Warne - Leave it to umpires

Shane Warne expressed concern yesterday that the new proposal on cricket's "chucking" controversy might create more confusion.

He said it should be left to the umpires to no-ball bowlers.

A committee recommended to the International Cricket Council yesterday that all bowlers be allowed to straighten their arms by up to 15 degrees.

Sri Lankan spin ace Muttiah Muralitharan, Warne's rival for the all-time wickets record, would be able to resume bowling his controversial "doosra" under the proposal.

Warne was careful not to single out Muralitharan or any other bowler when discussing the proposal.

"I think it might [create confusion] - how does an umpire tell if it's 12 degrees, 10 degrees, 9, 13, 14, whatever it is when it happens," Warne said.

"I'm not saying anyone does [throw], all I'm saying is that any bowler that plays, if the umpire is standing there and they think someone throws the ball, they call him and then it goes to that panel."

The decision prompted former Sri Lankan test player Aravinda de Silva to predict 32-year-old Muralitharan, the second-highest wicket-taker in test cricket with 532 victims, would end up taking at least 700 test wickets.

"He has so much cricket left in him that I have little doubt that Murali will reach the 700-wicket mark in test cricket," he said.

"The ICC has done the right thing [by clearing him to bowl his doosra] and he can go ahead with his usual repertoire of bowling. I am glad for Murali, who will be a relieved man now."

The "doosra", a legspinner bowled from the front of the hand, was outlawed by the ICC last May after a report concluded Muralitharan bent his arm during delivery and so threw the ball.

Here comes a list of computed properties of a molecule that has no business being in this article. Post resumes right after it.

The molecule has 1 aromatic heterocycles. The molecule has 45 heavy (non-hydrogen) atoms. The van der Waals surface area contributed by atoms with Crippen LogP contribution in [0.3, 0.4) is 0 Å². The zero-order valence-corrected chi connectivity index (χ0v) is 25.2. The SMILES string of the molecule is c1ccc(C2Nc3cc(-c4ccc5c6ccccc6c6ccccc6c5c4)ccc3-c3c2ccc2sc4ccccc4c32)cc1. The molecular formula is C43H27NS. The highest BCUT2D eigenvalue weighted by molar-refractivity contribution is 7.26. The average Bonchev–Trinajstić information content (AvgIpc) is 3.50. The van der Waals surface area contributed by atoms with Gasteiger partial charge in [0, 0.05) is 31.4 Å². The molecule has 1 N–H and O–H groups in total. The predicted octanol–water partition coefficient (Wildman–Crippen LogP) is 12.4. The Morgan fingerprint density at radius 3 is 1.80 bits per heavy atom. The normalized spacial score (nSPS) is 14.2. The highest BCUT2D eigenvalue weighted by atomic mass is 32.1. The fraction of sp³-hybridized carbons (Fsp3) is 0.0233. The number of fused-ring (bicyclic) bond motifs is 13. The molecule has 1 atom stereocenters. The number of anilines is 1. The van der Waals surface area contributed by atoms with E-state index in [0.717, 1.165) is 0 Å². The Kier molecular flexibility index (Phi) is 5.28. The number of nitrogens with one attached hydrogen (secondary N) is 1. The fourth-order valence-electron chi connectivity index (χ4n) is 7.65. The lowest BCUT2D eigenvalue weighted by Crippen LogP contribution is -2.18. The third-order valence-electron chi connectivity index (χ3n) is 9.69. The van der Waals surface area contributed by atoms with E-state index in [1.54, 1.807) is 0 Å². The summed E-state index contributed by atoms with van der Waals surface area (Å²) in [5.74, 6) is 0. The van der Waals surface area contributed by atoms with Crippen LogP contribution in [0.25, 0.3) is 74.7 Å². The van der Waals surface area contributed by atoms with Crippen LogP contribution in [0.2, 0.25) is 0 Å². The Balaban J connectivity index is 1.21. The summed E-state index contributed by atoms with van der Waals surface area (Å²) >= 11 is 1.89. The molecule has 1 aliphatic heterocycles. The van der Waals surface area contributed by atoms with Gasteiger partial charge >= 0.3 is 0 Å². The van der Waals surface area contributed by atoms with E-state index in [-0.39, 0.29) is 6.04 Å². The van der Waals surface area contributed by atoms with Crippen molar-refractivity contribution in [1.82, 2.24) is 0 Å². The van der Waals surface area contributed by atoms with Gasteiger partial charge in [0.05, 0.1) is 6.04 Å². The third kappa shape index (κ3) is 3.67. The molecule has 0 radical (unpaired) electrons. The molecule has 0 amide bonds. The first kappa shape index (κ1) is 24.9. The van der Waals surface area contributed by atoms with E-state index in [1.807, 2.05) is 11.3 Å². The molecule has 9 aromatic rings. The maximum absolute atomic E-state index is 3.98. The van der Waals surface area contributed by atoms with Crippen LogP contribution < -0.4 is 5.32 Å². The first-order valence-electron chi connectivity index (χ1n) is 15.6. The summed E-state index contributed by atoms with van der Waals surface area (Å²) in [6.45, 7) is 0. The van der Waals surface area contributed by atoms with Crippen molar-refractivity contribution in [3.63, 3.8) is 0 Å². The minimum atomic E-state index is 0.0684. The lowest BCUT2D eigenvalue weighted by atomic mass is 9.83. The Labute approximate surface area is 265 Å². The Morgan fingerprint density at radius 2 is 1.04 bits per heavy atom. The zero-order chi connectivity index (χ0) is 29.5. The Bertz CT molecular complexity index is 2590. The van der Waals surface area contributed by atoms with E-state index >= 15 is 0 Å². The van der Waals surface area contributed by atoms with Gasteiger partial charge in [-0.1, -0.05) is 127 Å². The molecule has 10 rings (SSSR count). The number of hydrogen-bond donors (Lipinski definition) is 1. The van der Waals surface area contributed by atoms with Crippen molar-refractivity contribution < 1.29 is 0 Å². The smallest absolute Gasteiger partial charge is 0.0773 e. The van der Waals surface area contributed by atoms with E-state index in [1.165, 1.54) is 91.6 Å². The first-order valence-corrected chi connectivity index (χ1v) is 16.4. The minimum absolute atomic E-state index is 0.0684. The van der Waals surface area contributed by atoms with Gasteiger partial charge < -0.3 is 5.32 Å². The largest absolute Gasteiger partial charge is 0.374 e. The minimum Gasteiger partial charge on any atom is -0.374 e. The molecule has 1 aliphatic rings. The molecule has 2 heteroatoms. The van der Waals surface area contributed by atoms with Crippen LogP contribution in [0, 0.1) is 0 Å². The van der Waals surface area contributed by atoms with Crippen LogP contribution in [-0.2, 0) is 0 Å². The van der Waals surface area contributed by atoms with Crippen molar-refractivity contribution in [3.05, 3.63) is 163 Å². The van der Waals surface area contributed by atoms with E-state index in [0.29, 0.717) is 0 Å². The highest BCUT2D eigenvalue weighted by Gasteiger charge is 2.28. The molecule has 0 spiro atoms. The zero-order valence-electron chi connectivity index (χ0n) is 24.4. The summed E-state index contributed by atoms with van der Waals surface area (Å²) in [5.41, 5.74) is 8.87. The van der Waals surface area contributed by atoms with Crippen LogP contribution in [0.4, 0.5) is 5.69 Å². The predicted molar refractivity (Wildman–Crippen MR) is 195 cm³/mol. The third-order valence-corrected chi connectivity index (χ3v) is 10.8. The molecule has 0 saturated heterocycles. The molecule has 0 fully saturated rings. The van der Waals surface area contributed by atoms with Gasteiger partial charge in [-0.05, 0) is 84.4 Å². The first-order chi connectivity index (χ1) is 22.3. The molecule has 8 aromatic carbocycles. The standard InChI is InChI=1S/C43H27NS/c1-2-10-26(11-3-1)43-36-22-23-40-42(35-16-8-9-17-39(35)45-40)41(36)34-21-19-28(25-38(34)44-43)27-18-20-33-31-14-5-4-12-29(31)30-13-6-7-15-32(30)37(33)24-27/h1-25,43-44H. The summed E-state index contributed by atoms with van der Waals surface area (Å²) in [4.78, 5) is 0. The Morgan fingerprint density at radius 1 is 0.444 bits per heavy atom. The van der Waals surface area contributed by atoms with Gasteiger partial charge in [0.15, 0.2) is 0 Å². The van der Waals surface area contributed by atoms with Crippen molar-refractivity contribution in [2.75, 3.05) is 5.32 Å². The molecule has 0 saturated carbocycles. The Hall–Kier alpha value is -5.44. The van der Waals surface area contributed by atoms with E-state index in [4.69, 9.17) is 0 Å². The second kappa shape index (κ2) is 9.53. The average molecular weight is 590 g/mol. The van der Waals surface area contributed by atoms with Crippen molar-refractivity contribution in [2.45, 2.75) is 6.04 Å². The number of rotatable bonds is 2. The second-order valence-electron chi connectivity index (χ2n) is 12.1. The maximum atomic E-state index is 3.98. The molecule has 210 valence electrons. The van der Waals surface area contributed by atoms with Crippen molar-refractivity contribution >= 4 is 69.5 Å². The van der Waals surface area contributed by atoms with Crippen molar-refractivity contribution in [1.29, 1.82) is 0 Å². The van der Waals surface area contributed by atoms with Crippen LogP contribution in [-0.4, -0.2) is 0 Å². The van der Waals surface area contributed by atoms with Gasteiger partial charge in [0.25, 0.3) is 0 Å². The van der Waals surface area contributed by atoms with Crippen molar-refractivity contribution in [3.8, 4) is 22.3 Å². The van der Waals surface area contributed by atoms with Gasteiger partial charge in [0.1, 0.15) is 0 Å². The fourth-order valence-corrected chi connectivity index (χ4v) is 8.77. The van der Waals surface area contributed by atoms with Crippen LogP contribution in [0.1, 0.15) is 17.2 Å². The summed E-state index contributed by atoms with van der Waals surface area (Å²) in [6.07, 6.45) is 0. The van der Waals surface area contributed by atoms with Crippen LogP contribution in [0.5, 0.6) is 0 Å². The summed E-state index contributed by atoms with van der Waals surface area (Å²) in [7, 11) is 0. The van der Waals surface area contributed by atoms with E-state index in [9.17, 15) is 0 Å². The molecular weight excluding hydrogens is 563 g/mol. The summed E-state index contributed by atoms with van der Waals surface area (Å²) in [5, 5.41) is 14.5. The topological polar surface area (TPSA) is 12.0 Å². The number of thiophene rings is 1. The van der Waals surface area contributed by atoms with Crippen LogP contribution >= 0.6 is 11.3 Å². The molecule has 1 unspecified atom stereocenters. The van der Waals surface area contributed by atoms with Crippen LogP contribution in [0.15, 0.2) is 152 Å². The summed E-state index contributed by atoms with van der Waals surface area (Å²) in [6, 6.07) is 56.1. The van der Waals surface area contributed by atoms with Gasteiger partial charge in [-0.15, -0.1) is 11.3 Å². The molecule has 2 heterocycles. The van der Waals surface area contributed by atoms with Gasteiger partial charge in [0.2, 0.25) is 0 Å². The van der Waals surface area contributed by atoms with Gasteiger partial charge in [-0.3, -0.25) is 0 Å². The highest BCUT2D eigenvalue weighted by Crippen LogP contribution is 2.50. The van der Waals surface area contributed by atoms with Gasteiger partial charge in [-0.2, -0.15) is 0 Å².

At present spinners are permitted five degrees, medium pacers 7.5 and fast bowlers 10. Muralitharan's doosra was initially measured at around 14 degrees.

"Levels of tolerance are in place to deal with the reality that almost every bowler in international cricket will straighten his arm to some extent because of the bio-mechanical forces at work in his action," the ICC said.

"Expert advice had identified that the recommended level of tolerance of 15 degrees will accommodate any straightening that is as a result of bio-mechanical forces at work in the action."

Former West Indies fast bowler Michael Holding, a member of the committee which was chaired by former India captain Sunil Gavaskar, said he had been convinced that all bowlers straightened their arm to some extent.

"When bowlers, who to the naked eye look to have pure actions, are thoroughly analysed with the assistance of the sophisticated technology now in place, they are likely to be shown as straightening their arm by 11 and in some cases 12 degrees.

"Under a strict interpretation of the law these players are breaking the rules. The game needs to deal with this reality and make its judgment as to how it accommodates this fact."

Muralitharan, who has been called twice for throwing, is expected to make a comeback to test cricket in the series against New Zealand in January after recovering from a shoulder injury.

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